The Ukrainian Shatter Belt: A New Cold War

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The Ukrainian Shatter belt: A new Cold War.
The pro-Russian Yanukovich government was powerless against the popular movement of the Ukrainian people who demanded European Integration after the government’s decision to halt talks of the association agreement with the European Union and instead focus on the accession of Ukraine to The peaceful demonstrations that started in November 2013 lasted for months and turned violent in 2014. The Pro-European opposition clashed with the pro-Russian government. In regions where the European influence was strong the local governments were occupied by protestors. The culmination of the Euromaidan was the February Clashes, which became a revolution later on. Even though the movement ended with the signing of the association agreement, the new government had to deal with the difficult aftermath.
With the fall of the pro-Russian government Russia had lost basically a very important ally to the European Union and NATO. President Vladimir Putin took a great risk and invaded Crimea that resulted in strong reactions from the West. Even Russia’s closest allies supported the territorial integrity of Ukraine.
The information war between the West and Russia had intensified once again and reached levels higher than the levels of Russo-Georgia war (2008). Russian media naturally is defending its annexation of Crimea and Sevastopol as a democratic referendum and justifying the military intervention as the protection of rights of the Russian population of Crimea. The referendum was very controversial since it had an unusually high voter turnout and the Pro-Russian vote has created speculations that the referendum has been falsified by the Russian government. The Western media condemns Russia for the anne...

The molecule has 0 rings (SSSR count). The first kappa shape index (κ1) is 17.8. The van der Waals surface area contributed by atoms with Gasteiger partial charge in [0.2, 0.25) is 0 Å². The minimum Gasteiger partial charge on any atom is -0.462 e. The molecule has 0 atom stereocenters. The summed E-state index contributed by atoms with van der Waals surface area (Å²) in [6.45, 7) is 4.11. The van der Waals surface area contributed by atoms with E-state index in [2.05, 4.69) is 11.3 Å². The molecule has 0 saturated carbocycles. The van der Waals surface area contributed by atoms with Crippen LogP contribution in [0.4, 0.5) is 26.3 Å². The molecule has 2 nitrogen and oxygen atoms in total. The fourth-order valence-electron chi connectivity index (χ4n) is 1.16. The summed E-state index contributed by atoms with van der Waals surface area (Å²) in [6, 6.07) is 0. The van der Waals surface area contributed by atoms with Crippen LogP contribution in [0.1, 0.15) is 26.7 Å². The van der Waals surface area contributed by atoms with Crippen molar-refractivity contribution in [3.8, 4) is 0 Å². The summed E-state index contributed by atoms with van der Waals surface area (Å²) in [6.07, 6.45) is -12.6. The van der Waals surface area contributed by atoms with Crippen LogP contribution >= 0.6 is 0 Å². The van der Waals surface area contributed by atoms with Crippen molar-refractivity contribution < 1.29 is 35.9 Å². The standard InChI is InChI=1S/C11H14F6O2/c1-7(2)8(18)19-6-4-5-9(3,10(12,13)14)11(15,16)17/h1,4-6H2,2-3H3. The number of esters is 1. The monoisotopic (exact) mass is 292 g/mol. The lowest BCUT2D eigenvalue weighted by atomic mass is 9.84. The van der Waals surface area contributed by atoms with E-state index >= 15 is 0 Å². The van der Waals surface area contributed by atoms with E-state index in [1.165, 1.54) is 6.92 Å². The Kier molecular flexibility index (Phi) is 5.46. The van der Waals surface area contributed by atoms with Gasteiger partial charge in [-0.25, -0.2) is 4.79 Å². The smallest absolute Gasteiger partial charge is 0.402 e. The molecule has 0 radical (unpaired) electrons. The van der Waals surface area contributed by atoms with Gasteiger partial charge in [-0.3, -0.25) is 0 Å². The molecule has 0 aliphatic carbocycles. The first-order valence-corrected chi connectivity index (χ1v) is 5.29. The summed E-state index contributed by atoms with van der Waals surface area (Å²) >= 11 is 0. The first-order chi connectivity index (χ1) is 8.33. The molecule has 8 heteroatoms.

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...nternational community, but isolating the government does not mean isolating the people of Russia, because of the current technological development that was not present on time, even though the government is trying to suppress the freedoms. (McFaul, 2014)
The current events showed that there are far more potential shatterbelts in the World that it may seem at first. The Ukrainian shatterbelt although is still potential, it created a deterioration in international relations that they have not seen since the Cold War. Russia’s economy cannot potentially last another Cold War. The current events will most likely lead to Russia’s relative isolation from the international community and lead its economy to stagnation, because there is no sight that Russia will give up Crimea. The “sanction war” between Russia and The West will continue on until a consensus is reached.

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